The Ethiopian church took many significant steps forward between the fourth and the seventh century. It vigorously translated a great deal of Christian literature from Greek. This included the Old Testament from the Septuagint and the New Testament from the Lucianic recension (the Greek Bible revised by Lucian of Antioch, d. 312) used in the Syrian church. The Ethiopian Bible of eighty-one books includes the Book of Jubilees and the Book of Enoch, two books that have been preserved in their entirety only in Ethiopic. The Synodicon (a collection of canon law), the Didascalia Apostolorum (a church order), the Testament of Our Lord, and the Qalēmenṭos (an apocalyptic writing ascribed to Clement of Rome) are also part of the Ethiopian canonical scriptures. The number of churches and monasteries also grew quickly. Traveling through Ethiopian territories in the sixth century, a Greek monk, Cosmas Indicopleustes, was impressed to see churches everywhere.
It has been suggested that the Rule of Pachomius and the theological writings of the Fathers in the Qērelos (including writings from Cyril of Alexandria, Epiphanius, et al.) were brought to Ethiopia by the so-called Nine Saints who came from the Hellenistic or Mediterranean world, including Egypt, in the sixth or seventh century. But any of the many travelers and anchorites (such as Abbā Yoḥannes Kamā) who came to Ethiopia much earlier than the Nine Saints might have brought them along with several other works. Our historical knowledge about the Nine Saints is not firmly based even though they are highly revered in the church as the founders of monasticism in Ethiopia.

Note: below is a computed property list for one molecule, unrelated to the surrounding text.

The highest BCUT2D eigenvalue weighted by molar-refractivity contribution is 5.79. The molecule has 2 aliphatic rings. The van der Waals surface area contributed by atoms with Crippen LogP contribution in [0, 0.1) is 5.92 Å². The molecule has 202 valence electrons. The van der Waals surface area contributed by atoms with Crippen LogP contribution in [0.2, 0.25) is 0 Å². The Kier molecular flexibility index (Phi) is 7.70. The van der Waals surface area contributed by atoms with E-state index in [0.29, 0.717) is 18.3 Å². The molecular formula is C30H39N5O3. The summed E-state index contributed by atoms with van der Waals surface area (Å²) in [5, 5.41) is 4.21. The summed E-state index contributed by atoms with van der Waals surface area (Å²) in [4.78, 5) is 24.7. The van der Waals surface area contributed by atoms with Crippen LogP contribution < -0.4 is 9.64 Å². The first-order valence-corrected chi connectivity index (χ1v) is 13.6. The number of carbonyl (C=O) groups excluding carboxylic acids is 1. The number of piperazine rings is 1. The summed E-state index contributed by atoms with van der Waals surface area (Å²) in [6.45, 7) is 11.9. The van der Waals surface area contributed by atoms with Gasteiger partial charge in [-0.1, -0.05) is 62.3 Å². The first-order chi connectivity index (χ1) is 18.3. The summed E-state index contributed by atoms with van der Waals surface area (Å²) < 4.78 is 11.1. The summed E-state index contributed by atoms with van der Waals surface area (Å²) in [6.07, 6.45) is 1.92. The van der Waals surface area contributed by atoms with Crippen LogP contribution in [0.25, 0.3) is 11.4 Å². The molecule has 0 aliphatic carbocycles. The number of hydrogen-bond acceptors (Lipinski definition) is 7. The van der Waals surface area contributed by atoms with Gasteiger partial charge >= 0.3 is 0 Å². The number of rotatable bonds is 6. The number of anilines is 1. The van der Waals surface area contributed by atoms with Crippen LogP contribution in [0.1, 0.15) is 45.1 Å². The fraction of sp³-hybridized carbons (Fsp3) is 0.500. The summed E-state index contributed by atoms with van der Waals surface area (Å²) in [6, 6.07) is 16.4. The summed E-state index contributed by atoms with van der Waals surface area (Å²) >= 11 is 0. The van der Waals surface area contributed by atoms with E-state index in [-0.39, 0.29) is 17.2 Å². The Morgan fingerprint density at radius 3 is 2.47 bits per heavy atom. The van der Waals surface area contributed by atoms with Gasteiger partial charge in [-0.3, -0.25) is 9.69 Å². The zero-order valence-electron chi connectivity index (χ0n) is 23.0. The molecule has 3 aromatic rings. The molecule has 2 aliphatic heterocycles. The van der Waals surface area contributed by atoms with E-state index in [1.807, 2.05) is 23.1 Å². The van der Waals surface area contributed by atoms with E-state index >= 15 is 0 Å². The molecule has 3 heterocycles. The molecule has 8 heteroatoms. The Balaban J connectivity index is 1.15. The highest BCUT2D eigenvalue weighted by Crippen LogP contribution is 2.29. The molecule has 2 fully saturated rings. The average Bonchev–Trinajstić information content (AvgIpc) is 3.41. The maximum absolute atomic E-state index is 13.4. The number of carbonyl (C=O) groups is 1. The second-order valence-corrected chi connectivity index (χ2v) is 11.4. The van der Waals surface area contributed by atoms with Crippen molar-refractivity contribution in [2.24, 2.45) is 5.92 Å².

Unfortunately for the faithful, the young church suffered encroachment and harassment by Islam, starting in the eighth century. Locally, too, a vassal queen of one of the provinces, Gudit, revolted and devastated the Christian civilization, paving the way for another dynasty, the Zāgwē (1137–1270).
The Zāgwē kings were more interested in religion than in politics. Many of them were priests as well as rulers, and the last four of the dynasty are, in fact, among the saints of the church. The building of the several rock-hewn churches in Lāstā (central Ethiopia) is ascribed to them. The so-called Solomonic dynasty, which was to overthrow them, would boast of its alleged descendance from Solomon of Israel, while the Zāgwē attempted to reproduce the holy places in their own land, calling their capital Roha (after Edessa), their river Yordanos (after Jordan), and so on.